As I promised to write about in the last post, here is the best art installation I’ve seen in the last year. The piece is called The Tenth Sentiment by Ryota Kuwakubo at the NTT ICC, a technology-centered art gallery. I always find at least one piece of forward-thinking art work there with a lot of stimulating cerebral installations I barely understand. And there it was, an art installation that blew my mind.
I would have written about this work right after the last post, but after scouring the internet, I couldn’t find any video of the work and the only picture I could find is the one you see above. So I’ll describe it in words the best I can.
When you first enter the dark room, the room is bare except for a toy train set quietly humming on the floor. The concept is very simple. A model train with an LED light as a headlamp makes its paces around its tiny tracks. Around the train tracks are everyday objects found in the office or home. They are placed such that the light from the train casts shadows around the bare dark room and these every day objects balloon into the shadows of industrial structures and urban complexes. The effect is that you feel like you are in the train, riding through cities and the countryside with the silhouettes of the outside rushing past you.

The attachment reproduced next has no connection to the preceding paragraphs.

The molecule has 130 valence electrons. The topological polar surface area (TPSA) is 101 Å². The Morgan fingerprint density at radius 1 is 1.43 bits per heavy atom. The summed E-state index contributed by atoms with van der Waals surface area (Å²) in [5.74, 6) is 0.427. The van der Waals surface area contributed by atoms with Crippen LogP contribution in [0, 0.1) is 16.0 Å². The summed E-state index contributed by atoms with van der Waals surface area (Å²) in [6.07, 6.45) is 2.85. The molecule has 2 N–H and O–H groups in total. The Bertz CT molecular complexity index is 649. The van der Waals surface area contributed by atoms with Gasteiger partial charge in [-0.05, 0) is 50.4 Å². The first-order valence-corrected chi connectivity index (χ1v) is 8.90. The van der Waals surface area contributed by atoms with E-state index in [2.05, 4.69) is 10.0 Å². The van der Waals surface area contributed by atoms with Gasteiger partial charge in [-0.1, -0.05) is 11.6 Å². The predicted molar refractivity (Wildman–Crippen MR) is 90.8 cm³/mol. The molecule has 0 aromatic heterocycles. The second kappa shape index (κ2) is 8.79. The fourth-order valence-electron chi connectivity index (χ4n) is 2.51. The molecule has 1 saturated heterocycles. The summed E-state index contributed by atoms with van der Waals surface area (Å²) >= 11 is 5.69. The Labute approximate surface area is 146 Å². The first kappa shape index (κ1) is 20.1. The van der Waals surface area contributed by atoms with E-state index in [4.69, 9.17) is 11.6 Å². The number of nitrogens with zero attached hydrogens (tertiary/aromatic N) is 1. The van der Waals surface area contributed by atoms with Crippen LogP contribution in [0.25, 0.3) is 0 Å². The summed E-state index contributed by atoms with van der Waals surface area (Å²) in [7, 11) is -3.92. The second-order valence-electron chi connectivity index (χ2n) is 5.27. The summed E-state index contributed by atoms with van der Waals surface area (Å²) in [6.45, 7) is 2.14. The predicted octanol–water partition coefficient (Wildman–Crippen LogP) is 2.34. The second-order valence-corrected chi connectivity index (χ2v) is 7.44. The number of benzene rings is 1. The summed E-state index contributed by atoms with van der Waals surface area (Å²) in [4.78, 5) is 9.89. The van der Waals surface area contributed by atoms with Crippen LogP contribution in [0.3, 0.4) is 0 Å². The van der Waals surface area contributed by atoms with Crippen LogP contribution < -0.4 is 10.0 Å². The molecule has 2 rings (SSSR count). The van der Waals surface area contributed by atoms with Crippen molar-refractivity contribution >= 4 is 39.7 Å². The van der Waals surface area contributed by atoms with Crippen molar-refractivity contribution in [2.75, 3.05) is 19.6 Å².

Rows of clothespins resemble electric power stations snaking through a wasteland. A copse of standing pencils are telephone poles. Lightbulbs stand in for nuclear power plants. A pasta strainer becomes a factory leaking light. Other objects stretch out into office buildings, ports, parks.
A tiny toy train, one light source, an empty dark room, and lots of well-placed every day things become a lonely train ride through the industrial and urban wasteland of modern life.
But don’t take my word for it. Check it out yourself! It’s free! The Tenth Sentiment is part of the Open Space 2010 at the NTT ICC, showing until February 27, 2011.